Old man winter will be returning with a vengeance tomorrow in the form of a storm that will bring wintry precipitation to the Valley.

While tomorrow will not feel spring like, the strength of the sun’s energy will be on full display tomorrow when the flakes start to fly.

You might know that the amount of solar energy impacting the Valley changes throughout the year. Generally speaking, higher amounts of solar energy are received during the warmer months while lower amounts occur in the colder months.

The amount of solar energy that Youngstown receives changes due to the tilt of the Earth which in turn causes the seasons. The smallest amount of average daylight received in Youngstown occurs during the winter solstice. On that day, Youngstown receives an average of around 150 watts per square meter of sunlight (A watt is a unit of power).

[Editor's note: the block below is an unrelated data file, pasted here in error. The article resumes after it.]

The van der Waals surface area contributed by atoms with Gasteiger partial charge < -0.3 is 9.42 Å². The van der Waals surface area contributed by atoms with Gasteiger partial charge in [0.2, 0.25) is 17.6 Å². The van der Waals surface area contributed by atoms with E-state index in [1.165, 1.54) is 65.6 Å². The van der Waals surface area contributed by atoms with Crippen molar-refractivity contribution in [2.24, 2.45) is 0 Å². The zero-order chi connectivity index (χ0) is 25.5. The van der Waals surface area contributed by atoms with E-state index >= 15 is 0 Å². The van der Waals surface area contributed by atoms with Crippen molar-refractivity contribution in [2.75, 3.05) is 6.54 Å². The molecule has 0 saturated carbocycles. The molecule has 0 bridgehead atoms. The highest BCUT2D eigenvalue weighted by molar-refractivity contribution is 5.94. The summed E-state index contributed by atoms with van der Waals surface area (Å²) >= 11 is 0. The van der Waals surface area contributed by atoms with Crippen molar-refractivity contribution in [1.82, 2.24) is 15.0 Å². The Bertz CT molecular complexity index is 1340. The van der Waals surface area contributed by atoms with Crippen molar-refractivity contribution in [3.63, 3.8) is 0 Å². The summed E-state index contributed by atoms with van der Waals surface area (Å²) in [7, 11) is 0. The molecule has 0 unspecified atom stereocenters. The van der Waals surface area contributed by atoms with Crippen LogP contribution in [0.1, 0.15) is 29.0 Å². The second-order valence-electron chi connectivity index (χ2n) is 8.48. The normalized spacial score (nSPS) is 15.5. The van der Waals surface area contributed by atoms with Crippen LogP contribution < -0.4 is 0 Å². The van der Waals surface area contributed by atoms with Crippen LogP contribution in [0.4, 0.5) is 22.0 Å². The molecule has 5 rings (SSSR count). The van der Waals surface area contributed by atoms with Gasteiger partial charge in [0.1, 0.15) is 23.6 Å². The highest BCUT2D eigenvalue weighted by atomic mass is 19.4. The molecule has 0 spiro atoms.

Average daylight energy received by month for Youngstown, Ohio.

During tomorrow’s winter weather event, the average amount of energy received by the sun will be 300 watts per square meter. In other words, the sun will be twice as strong tomorrow compared to the winter solstice.

Therefore, the snow that falls tomorrow will have a difficult time accumulating due to more energy from the sun. The increased solar energy will be absorbed by the roadways and sidewalks which will increase the temperature and lessen the impacts of slippery travel.

As you might expect, the average amount of energy received by the sun reaches its maximum during the summer solstice. The value of energy received that day is around 485 watts per square meter.

Today, the amount of solar energy that Youngstown will receive will be similar to what you would expect on October 1. By this weekend, the intensity of the sun’s power will be equivalent to what you would expect in September.

Therefore, despite the return of winter this week, you can be assured that warmer times are ahead.